Socialise sober... SAY WHAAAAT??
Have you seen the new hype of alcohol-free living? Have you read all those blog posts about how it’s so great for your skin, your waistline and your bank account? There have even been alcohol-free bars open in big cities. If someone is ready to invest cash in this weird oxymoron-like business, then there definitely must be a trend behind it.
According to Metro, one quarter of British adults claim that they want to reduce their alcohol intake and almost one third of 16-24-year-olds do not drink at all! Low or non-alcohol drink sales have been on a steep rise in the last year and it seems like the trend has only just been born!
Just imagine not drinking ever again… I can bet I have just made many readers uncomfortable. How, you may ask, do you put it into practice? How do you have a social life without the wine (whiskey, g&t, vodka, insert the poison of your choice)? Let me give you some well-tested pro advice.
· If you are planning to go out, make sure you check the menu in advance and see what alcohol-free options there are. There is no reason why you shouldn’t have something beautiful, healthy and yummy in your glass. Most places are very creative these days and have some amazing choices. When you know what you will be drinking, you will feel a bit less anxious about doing it differently this time.
· Don’t make a big deal out of it. Other people care less than you think – the main drama is taking place in your head. If you have always had wine in a restaurant, making a different choice can seem scary. Your brain wants you to run on autopilot. It will be telling you stories about all the bad things that can happen, all the people mocking you, all your friends pressuring you into drinking… guess what – it probably won’t happen. Acknowledge the anxious thoughts, thank them for trying to keep you safe and do your thing anyway.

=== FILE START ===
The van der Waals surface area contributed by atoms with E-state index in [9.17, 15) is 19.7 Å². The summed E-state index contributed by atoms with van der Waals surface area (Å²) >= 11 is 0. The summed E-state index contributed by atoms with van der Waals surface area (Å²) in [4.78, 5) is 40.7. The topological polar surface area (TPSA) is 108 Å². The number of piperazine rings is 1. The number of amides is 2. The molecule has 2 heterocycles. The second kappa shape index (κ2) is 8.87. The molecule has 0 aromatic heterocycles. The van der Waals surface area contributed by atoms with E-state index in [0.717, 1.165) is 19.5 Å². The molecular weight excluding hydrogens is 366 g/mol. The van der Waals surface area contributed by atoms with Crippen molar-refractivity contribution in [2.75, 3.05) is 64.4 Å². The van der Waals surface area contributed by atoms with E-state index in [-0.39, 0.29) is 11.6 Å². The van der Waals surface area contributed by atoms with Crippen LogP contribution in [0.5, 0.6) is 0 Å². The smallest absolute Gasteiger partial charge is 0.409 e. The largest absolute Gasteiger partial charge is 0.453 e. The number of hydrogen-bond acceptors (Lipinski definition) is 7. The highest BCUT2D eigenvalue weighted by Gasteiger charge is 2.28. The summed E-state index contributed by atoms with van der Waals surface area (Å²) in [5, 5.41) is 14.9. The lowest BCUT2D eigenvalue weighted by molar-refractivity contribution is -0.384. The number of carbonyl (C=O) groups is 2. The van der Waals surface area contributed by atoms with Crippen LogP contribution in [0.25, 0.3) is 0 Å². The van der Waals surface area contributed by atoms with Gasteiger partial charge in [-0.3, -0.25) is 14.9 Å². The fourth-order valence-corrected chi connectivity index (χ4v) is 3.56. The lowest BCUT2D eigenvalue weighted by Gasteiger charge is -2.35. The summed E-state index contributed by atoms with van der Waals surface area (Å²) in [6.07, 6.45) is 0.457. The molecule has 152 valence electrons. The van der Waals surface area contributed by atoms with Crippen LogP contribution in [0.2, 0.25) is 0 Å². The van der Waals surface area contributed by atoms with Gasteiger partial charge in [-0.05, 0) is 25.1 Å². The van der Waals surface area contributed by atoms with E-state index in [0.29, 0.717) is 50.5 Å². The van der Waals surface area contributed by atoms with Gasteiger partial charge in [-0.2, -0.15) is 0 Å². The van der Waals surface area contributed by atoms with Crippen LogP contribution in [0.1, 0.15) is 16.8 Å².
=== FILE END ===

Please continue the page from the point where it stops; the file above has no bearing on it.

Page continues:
· If you find it hard to socialise sober, please don’t judge yourself too harshly. I have been there myself and I know that if alcohol has been an important part of your social life, you can feel very awkward and clumsy at first. It’s all good, you’re just learning a new skill. The best tip I can give you is: move the focus from yourself to the other person or people. Actively listen to what they are saying. Be engaged and interested. You have another human being in front of you, they have a story and they want to be heard. Challenge yourself to create true connections – something that is hardly possible when everyone is tipsy.
· Give yourself permission to leave early. When you are sober, you will find it very hard to hang out with people who are getting drunk. You will see and hear everything: how their behaviour changes, how they become loud, how nobody listens anymore, how they start to slur… It’s an amazing reality check, but it can be a bit of a challenge. You might notice that it’s not as much fun as you thought it would be. You can feel impatient and irritated. Or simply bored out of your mind. It’s ok to go home, you don’t need to try and please anyone and there is no reason why you shouldn’t be your own priority. But please reflect on this experience. This is what your social life has looked like for quite a while. Could it be time to make some changes?
· If you are really serious about becoming alcohol-free, consider not going. There are many people who have experienced plenty of negative consequences of drinking alcohol and if you are one of them – know that you are not alone, and it does not define you as a person. Alcohol is a powerful drug, it alters perception and behaviour. If you are committed to removing it from your diet once and for all, not exposing yourself to events that involve a lot of drinking is the best thing you can do for yourself. There is nothing more empowering than knowing that you have done the right thing for yourself regardless of the discomfort on the way. Just don’t go. The planet won’t fall apart and you will wake up feeling fresh and proud tomorrow.